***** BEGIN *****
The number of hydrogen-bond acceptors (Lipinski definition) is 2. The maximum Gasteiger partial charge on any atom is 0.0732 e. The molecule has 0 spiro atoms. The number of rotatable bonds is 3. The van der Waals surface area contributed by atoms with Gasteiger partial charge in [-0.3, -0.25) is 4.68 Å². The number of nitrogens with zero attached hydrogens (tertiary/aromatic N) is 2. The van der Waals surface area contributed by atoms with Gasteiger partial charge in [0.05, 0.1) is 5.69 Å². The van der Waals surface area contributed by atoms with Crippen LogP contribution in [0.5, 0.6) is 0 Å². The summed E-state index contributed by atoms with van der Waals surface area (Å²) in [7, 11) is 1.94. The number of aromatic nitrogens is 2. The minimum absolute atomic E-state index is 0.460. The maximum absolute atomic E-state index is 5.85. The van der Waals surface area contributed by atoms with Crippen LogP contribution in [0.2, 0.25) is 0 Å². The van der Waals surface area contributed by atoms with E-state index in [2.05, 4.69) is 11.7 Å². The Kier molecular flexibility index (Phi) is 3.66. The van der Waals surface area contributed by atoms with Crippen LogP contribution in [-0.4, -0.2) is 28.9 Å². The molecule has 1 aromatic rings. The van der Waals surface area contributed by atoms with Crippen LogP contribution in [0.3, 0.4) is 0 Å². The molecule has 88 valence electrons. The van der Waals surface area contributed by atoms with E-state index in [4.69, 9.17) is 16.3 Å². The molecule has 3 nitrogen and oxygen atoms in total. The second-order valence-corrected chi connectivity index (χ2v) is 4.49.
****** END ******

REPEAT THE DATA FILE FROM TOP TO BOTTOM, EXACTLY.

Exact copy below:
The number of hydrogen-bond acceptors (Lipinski definition) is 2. The maximum Gasteiger partial charge on any atom is 0.0732 e. The molecule has 0 spiro atoms. The number of rotatable bonds is 3. The van der Waals surface area contributed by atoms with Gasteiger partial charge in [-0.3, -0.25) is 4.68 Å². The number of nitrogens with zero attached hydrogens (tertiary/aromatic N) is 2. The van der Waals surface area contributed by atoms with Gasteiger partial charge in [0.05, 0.1) is 5.69 Å². The van der Waals surface area contributed by atoms with Crippen LogP contribution in [0.5, 0.6) is 0 Å². The summed E-state index contributed by atoms with van der Waals surface area (Å²) in [7, 11) is 1.94. The number of aromatic nitrogens is 2. The minimum absolute atomic E-state index is 0.460. The maximum absolute atomic E-state index is 5.85. The van der Waals surface area contributed by atoms with Crippen LogP contribution in [0.2, 0.25) is 0 Å². The van der Waals surface area contributed by atoms with E-state index in [2.05, 4.69) is 11.7 Å². The Kier molecular flexibility index (Phi) is 3.66. The van der Waals surface area contributed by atoms with Crippen LogP contribution in [-0.4, -0.2) is 28.9 Å². The molecule has 1 aromatic rings. The van der Waals surface area contributed by atoms with Crippen LogP contribution in [0.3, 0.4) is 0 Å². The molecule has 88 valence electrons. The van der Waals surface area contributed by atoms with E-state index in [4.69, 9.17) is 16.3 Å². The molecule has 3 nitrogen and oxygen atoms in total. The second-order valence-corrected chi connectivity index (χ2v) is 4.49.